We’ve been on the hunt for local pig.

In fact, we joined the Growing Things Farm CSA in fall ’06, with the idea that if we liked their produce and eggs, we might get our meat from them as well. Growing Things is a thirty-acre organic farm in Carnation, Washington, run by a woman named Michaele Blakeley and her son, who goes by Blake. Michaele’s been farming for twenty years, and she’s widely recognized in the area for her innovations in organic agriculture.

Well, six weeks into our subscription, the Snoqualamie River flooded the farm, and Michaele and Blake lost not only their house and all of their fall/winter ’06-’07 crops but some meat animals, too. They fought hard to make their way back, putting in sixteen hour days, seven days per week, and in spring they returned to the farmers markets with a limited selection of vegetables and fruits.

I chatted with Michaele a few weeks ago while I was buying some of her corn and broccoli. She said that they’d finally moved into more habitable quarters, a year after the flood, but that the business remains on rocky footing and they won’t be offering a produce or fruit CSA until further notice. Nor was she hopeful that they’d have meat in 2008. This was disappointing to hear. It’s a lesson in how a small, unconventional farm can just get wiped off the map, and how long it takes to rebuild, even with a devoted market clientele. Michaele said that she’ll be turning daily operations over to Blake, because her carpal tunnel has gotten so bad that her hands go numb every day. I noted how swollen and weathered her fingers look. She’s going to have to find something else, she said, because her injury has made it impossible to make a living farming anymore. And because she has no health insurance, there’s no way to get surgery that might fix her hands.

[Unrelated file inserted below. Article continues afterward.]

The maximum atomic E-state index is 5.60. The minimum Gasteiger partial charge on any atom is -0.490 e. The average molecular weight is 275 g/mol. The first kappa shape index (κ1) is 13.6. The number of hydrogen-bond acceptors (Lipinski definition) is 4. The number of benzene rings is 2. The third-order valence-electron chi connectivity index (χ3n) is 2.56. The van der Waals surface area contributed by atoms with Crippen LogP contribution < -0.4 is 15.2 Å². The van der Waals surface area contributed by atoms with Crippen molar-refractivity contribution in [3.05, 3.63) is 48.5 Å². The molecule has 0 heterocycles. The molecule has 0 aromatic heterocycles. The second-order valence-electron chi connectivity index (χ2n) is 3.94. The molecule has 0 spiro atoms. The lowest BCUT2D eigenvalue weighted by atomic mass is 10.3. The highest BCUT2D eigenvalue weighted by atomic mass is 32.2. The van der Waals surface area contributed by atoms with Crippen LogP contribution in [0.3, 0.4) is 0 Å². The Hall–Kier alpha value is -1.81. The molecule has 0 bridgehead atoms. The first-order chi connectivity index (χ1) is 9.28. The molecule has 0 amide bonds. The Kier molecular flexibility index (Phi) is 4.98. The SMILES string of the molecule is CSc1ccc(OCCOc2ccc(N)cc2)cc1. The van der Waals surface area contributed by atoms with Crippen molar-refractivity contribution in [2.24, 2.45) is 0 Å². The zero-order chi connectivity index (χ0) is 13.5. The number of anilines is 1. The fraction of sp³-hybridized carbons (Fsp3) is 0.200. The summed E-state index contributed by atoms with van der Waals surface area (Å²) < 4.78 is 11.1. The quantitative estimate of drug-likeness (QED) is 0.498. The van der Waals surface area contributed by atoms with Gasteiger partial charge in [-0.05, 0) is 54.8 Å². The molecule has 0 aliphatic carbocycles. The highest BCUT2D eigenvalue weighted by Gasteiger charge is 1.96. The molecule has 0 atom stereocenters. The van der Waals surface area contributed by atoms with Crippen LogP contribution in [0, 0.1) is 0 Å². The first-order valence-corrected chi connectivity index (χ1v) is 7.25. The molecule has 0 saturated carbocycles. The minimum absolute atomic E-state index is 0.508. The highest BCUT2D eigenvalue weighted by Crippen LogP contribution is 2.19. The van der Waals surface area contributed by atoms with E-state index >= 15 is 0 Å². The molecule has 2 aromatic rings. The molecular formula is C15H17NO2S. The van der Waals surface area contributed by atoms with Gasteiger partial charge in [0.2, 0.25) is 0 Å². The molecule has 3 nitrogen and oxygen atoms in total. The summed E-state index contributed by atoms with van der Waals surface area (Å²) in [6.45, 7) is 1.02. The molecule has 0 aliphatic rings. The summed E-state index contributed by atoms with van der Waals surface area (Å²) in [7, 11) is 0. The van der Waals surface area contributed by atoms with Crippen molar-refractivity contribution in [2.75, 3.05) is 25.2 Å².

I still like the idea of getting everything from one farmer whom I trust, someone who grows a diverse selection of vegetable crops and meat animals within a totally self-sustaining system. But after hearing that meat wasn’t coming back to Growing Things I began looking around again for sustainably-raised pork. It was now past the end of the season, so the timing wasn’t ideal. Plus, I wanted to buy in bulk and the ranchers at the farmers’ markets were all selling by the cut.

Eventually I learned about Crown “S” Ranch in Winthrop, Washington, where the meat animals seem to be raised humanely and on grass pasture. Crown “S” sells in quantity, and they were about to deliver their fall harvest, so I ordered twenty-five pounds of their pork. The batch arrives tomorrow.

I’m hoping that Growing Things can restore its business to full health. Michaele tells a story about how in their darkest days after the flood, she opened an envelope containing an anonymous $10,000 check from a longtime market customer. She’s also gotten help from the PCC Farmland Trust, a local group that purchases and preserves organic farmland in the Seattle area. This level of support is a testament to the sense of community that local food can build — and a cautionary tale about how exposed our small-time organic farmers are.